Jews and Muslims Join To Celebrate Shavout and Ramadan

In first-of-its-kind event, Jews and Muslims celebrate together

By Andrew Pantazi

For the first time in Jacksonville’s recent history, Jews and Muslims came together to celebrate their separate religious holidays in one sanctuary.

While local Jews and Muslims have held interfaith events before, they’ve never hosted something as intimate as this, according to Rabbi Jonathan Lubliner and Parvez Ahmed, who organized the event.

Tuesday night marked the beginning of Shavuot, the Jewish holiday celebrating the revelation of the Torah at Mount Sinai. Tuesday night also marked another night when Muslims break their daily fast for the month of Ramadan, in honor of the revelation of the Quran.

About 100 people met at the Jacksonville Jewish Center on Tuesday night to study, pray, eat and quiz one another about their faiths.

Marjie Rogozinski asked for specifics about the Muslims’ fast: For one month, they abstain from food and water from sunup to sundown to mark the revelation of the Quran. Once the sun sets, though, they eat a meal called the iftar, accompanied by the evening call to prayer.

During the Jewish ceremony, several of the Muslim men looked around as they tried to keep up with the fast-paced prayers sung in Hebrew.

“This is powerful,” Ahmed said after the first part of the service. You can’t just read about the coming together of faiths, he said. You must experience it. The only other time he said he’d heard Hebrew and Arabic prayers sung so close together was in Jerusalem, but even then, they don’t happen in the same sanctuary.

Ahmed first approached Lubliner about bringing the two communities together during the month of Ramadan. Lubliner realized that Ramadan coincided this year with Shavuot and both holidays honor the revelation of the respective religions’ holy texts.

“I hope that we are not only having an understanding of each other’s faith, but a deeper sense of what the faith means to each community, what do these rituals mean to these communities, how it shapes their identity, how it shapes their worldview,” Ahmed said. “It’s a bit of a deeper dive than a normal interfaith event.”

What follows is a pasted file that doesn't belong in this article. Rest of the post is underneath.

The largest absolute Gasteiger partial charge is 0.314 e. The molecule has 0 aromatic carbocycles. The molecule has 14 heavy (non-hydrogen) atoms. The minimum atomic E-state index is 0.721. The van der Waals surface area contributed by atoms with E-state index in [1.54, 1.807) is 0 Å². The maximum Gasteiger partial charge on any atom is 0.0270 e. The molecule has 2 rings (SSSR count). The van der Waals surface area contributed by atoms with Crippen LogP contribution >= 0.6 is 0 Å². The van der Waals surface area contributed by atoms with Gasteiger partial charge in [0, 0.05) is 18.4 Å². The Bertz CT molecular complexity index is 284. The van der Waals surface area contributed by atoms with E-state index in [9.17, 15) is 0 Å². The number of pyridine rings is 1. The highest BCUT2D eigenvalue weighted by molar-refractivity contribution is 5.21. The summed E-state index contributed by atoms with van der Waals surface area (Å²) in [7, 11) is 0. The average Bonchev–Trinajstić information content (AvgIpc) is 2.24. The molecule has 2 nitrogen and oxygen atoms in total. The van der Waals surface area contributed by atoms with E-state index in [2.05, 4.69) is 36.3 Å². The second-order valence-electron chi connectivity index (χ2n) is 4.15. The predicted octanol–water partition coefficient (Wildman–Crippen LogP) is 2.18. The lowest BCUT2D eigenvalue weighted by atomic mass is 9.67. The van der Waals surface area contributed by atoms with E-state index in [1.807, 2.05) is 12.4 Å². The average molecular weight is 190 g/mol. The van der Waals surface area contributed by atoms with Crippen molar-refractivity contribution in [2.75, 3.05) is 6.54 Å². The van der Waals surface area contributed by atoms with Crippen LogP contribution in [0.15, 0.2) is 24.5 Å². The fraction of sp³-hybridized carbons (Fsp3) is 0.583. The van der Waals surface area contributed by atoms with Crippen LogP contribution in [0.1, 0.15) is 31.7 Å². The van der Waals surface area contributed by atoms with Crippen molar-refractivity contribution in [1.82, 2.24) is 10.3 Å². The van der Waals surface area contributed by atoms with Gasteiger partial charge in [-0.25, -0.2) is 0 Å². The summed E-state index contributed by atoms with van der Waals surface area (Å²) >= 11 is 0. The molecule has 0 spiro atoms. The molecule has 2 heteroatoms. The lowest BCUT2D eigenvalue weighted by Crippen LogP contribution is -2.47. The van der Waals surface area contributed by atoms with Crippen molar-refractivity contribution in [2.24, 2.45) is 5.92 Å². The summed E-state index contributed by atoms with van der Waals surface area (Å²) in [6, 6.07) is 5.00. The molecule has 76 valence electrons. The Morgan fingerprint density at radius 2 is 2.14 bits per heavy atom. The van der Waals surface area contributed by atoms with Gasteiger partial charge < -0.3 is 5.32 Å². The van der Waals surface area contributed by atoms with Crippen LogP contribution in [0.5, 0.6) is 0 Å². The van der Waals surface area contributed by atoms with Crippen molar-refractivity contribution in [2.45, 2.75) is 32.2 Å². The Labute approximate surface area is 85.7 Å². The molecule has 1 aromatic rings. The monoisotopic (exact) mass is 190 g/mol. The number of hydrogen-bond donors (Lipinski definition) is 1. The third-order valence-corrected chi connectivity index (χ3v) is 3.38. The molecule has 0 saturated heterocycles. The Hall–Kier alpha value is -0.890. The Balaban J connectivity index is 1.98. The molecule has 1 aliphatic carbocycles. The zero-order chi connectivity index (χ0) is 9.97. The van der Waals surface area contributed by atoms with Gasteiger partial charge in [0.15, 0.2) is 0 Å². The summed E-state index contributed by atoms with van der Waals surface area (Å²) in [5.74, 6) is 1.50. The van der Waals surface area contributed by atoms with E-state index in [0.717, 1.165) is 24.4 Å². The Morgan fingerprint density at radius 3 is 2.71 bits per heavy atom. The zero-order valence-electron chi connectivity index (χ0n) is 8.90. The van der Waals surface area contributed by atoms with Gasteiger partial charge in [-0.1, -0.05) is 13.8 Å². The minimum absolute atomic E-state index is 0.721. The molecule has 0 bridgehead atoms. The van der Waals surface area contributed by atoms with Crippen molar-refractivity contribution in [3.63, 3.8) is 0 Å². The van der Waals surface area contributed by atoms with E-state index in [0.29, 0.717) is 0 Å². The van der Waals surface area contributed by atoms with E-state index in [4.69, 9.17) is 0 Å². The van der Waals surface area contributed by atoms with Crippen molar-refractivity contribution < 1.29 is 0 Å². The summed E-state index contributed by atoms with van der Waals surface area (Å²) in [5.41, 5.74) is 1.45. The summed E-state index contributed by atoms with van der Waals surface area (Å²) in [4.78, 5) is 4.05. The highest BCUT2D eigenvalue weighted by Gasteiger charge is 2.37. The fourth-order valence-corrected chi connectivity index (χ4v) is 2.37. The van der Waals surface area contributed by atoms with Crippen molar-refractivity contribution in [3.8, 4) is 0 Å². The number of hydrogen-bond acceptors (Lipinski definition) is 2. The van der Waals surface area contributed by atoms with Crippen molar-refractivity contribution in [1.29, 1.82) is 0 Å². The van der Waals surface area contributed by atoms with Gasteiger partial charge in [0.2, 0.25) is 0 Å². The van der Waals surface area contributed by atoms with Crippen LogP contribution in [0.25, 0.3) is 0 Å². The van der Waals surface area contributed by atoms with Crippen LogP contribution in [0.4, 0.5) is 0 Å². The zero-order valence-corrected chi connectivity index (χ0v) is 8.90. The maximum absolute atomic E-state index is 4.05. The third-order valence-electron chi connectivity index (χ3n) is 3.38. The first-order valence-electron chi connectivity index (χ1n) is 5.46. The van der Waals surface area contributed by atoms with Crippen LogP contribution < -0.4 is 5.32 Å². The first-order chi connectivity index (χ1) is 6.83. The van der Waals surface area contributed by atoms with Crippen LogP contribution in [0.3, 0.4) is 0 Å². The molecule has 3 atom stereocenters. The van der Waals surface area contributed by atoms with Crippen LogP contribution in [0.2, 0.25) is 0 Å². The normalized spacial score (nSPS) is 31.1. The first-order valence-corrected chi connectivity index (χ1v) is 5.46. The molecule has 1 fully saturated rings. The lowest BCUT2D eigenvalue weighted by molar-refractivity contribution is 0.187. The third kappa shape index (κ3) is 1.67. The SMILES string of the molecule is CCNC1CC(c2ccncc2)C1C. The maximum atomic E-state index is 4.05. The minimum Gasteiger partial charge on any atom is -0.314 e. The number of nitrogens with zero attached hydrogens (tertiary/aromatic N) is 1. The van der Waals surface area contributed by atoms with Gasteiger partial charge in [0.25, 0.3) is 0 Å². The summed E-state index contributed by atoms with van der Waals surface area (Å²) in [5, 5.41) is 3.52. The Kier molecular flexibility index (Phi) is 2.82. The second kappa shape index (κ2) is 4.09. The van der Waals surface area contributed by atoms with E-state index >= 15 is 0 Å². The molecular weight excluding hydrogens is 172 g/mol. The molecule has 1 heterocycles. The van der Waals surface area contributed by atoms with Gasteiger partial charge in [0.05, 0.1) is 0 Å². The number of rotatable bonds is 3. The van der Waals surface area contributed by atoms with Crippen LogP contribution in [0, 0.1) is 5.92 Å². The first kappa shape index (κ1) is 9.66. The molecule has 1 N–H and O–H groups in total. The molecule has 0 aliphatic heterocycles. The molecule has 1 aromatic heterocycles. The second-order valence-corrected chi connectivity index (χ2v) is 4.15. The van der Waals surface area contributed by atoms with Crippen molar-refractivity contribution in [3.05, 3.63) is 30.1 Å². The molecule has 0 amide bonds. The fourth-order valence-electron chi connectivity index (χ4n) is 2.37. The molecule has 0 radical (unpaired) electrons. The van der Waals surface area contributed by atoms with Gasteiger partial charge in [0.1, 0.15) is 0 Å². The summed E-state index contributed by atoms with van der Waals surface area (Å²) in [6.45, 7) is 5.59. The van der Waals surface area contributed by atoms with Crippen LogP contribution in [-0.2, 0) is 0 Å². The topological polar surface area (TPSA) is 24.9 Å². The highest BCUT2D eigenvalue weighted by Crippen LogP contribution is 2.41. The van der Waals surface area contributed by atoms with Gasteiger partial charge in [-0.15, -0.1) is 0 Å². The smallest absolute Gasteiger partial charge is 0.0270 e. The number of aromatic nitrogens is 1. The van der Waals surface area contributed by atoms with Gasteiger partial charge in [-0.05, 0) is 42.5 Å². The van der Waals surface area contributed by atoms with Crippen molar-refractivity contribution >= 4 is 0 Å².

He said even when his wife prepared the meal alongside some of the Jewish members at the synagogue, she felt transformed, not only learning the kosher dietary laws, but getting to cook side-by-side.

“The fact (is) we live in a climate of intolerance, which I think is fostered and spurred by people that don’t want to reach out; they want to live comfortably numb with their stereotypes,” Lubliner said. “ Once you reach out and cook with people, and eat with people, you realize as different as you may be, they are people and you are, and you share the same concerns and challenges, and hopes. That’s exactly what bigots don’t want to do. That takes them out of their comfort zone.”

In front of the congregation, Lubliner told them events like this were critical.

It is a good sign for Jacksonville,” he said. “We need to have more gatherings, not just of Jews and Muslims, but those who live on the Northside and in Mandarin, and of black and white, and of rich and poor.”

Islam and Judaism are separate religions that have different beliefs from one another, but that doesn’t negate the similarities that both believe in an unchanging, eternal truth, as Lubliner called it, that “we’re all created in God’s image, and we’re all priceless beings.”

Meeting together, despite the differences, Ahmed said, helps to fight fear and hatred. The meeting “will help combat Islamophobia, anti-Semitism, radicalization and any apartness, even when we have deeply held differences,” he said.